Rising inflation hinders the Central Bank of India’s efforts to cut interest rates

A senior official at the Indian Central Bank said that India’s monetary policy makers cannot cut interest rates further due to high inflation, but there is a need to keep borrowing costs low and provide liquidity to help the economy during its recovery from the fallout from the Corona epidemic.
And the “Bloomberg” news agency quoted Michael Batra, Deputy Governor of the Reserve Bank of India, as saying yesterday, that with the monetary authority accepting a proposal from Jayanth Varma, one of the six members of the Monetary Policy Committee, to adjust the reverse repo rate asymmetrically in relation to the repo rate. standard, now is not the time to modify it.
What is needed now is to revive and maintain growth on a permanent basis while keeping inflation within the target range, Batra, who oversees monetary policy at the Reserve Bank of India and is also a member of the Monetary Policy Committee, said at a recent Confederation of Indian Industry event.
He added that this “ensures the adjustment of monetary policy in a way that is reflected in the abundance of liquidity, which is pumped through the system and easy financial conditions.”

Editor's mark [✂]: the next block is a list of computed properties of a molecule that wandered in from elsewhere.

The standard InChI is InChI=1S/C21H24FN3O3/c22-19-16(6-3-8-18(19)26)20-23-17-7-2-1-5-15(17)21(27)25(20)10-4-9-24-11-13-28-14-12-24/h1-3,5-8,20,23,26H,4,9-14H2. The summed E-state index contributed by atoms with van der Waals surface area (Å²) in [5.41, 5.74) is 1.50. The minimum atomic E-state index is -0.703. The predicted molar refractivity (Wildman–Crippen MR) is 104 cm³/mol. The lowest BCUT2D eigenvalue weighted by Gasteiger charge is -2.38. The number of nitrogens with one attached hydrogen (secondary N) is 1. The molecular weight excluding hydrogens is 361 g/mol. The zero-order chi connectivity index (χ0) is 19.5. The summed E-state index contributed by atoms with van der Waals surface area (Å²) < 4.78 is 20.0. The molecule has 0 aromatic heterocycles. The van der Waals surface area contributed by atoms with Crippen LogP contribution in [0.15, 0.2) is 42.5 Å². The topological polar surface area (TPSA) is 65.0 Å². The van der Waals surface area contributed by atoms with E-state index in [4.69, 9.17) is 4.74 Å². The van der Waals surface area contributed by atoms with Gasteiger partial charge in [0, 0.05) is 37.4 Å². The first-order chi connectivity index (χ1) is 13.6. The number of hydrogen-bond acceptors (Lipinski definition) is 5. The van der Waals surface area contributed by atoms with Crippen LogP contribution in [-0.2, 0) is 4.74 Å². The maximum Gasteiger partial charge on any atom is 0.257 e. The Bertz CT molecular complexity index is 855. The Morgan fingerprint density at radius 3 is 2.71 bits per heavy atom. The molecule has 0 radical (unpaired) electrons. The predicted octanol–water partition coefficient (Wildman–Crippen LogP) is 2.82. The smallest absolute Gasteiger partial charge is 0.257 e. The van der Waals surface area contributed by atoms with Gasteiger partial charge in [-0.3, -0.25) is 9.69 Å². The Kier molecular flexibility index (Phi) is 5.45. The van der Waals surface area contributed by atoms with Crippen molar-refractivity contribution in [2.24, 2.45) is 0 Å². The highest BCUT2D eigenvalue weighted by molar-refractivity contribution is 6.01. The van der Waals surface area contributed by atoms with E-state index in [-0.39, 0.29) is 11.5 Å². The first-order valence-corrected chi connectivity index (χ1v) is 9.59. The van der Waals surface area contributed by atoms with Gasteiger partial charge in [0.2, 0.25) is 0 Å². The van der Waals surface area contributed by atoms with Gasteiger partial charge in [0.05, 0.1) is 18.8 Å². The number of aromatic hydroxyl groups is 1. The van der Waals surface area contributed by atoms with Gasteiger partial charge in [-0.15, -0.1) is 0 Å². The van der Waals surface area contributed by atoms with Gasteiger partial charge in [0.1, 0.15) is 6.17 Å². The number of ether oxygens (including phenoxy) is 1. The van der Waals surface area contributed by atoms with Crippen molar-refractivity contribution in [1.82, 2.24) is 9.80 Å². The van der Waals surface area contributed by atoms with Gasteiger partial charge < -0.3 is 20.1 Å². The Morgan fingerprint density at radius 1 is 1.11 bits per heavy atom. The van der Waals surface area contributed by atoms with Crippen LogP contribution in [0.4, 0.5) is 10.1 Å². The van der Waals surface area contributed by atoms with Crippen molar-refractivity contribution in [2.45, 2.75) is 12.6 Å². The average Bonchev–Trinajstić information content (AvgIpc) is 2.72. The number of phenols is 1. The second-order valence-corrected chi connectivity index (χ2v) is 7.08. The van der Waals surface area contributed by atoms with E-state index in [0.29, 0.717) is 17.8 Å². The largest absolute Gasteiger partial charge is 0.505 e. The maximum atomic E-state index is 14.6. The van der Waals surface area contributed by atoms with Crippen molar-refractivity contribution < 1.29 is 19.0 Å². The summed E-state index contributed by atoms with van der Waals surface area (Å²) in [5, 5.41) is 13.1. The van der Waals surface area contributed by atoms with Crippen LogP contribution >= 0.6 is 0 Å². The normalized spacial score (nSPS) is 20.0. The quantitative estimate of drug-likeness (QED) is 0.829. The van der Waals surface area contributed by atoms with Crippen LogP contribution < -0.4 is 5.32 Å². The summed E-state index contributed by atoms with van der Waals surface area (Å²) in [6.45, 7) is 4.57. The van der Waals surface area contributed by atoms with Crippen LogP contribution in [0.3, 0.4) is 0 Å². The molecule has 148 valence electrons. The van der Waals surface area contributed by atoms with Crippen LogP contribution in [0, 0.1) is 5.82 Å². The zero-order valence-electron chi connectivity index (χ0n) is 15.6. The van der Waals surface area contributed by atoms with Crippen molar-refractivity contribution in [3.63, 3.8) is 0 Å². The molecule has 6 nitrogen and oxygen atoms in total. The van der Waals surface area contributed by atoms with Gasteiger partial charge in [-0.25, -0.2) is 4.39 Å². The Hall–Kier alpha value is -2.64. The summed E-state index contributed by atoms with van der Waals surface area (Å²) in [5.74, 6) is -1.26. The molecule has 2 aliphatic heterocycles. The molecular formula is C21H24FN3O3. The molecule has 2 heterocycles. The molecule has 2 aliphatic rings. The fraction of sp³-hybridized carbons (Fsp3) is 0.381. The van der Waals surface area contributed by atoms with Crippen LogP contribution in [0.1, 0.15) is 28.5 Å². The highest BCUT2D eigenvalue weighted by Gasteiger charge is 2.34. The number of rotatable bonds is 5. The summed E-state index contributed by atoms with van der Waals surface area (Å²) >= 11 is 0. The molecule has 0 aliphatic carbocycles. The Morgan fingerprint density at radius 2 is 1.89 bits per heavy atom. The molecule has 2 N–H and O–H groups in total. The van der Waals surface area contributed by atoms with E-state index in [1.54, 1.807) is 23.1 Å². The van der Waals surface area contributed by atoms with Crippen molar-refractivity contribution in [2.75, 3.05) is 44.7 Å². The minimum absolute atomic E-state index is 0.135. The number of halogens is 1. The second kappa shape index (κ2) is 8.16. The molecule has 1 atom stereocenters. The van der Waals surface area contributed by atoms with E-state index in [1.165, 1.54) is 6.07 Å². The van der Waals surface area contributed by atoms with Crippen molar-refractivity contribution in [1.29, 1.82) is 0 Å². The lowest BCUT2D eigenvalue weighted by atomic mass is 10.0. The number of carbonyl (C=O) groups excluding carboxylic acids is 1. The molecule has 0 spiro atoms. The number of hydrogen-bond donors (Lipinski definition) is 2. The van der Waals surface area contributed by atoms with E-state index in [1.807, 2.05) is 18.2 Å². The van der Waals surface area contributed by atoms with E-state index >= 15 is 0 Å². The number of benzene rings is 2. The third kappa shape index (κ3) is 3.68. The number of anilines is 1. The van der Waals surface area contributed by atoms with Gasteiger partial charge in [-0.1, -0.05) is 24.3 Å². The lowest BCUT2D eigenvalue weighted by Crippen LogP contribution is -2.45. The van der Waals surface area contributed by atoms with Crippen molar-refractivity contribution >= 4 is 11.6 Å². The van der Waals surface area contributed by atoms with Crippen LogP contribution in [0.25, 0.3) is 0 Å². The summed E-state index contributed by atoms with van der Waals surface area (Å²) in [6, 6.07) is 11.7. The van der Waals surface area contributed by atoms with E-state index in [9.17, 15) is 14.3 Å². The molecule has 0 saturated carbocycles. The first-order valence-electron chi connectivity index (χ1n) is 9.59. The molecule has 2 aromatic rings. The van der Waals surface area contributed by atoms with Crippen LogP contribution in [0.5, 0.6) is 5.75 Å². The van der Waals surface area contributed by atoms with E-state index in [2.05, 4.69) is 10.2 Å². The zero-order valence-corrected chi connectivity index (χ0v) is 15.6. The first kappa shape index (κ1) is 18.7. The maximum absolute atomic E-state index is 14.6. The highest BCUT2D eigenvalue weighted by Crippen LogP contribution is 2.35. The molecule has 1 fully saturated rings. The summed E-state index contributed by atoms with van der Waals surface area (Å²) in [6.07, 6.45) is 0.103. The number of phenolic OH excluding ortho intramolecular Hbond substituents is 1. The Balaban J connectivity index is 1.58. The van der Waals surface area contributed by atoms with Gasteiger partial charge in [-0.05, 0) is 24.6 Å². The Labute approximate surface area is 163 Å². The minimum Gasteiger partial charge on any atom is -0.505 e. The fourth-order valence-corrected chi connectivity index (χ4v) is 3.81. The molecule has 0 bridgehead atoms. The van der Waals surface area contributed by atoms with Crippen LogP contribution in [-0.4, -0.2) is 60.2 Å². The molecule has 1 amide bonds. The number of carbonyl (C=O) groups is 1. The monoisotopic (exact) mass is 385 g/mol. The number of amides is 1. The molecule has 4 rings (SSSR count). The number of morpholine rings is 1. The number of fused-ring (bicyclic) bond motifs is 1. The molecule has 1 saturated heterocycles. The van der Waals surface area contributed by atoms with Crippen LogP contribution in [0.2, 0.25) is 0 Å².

Batra said the central bank will remain in surplus mode, with the liquidity management framework remaining in an absorption mode. He hoped that the demand for credit would recover and that banks would return to their primary function of financial intermediation soon.
India’s economy recorded a record quarterly growth of 20.1 percent between April and June, according to official data recently, driven by the manufacturing and construction sectors, while growth recovered after strict closure measures last year that lasted months.
This is the largest growth rate recorded since New Delhi began writing quarterly statistics in 1996. Analysts had widely expected it after an unprecedented contraction of 24.4 percent, in the same period last year when most factories were idle.
Exports recorded a growth of 39 percent, compared to the same period last year, to contribute about 23.7 percent of the gross domestic product, which indicates a strong global demand for Indian goods, including petroleum products, jewelry and precious stones.
But compared to the previous quarter in 2021, the third largest economy in Asia declined by 16.9 percent, according to estimates, which reflects the repercussions of an unprecedented increase in the number of infections and deaths from the Corona virus in April and May.
In July, the International Monetary Fund cut its annual growth forecast for India to 9.5 per cent for the year to March 2022, from a previous forecast of 12.5 per cent.
Nevertheless, the South Asian country of 1.3 billion people is expected to grow faster than any other country in 2021, given the record contraction last year of 7.3 percent.

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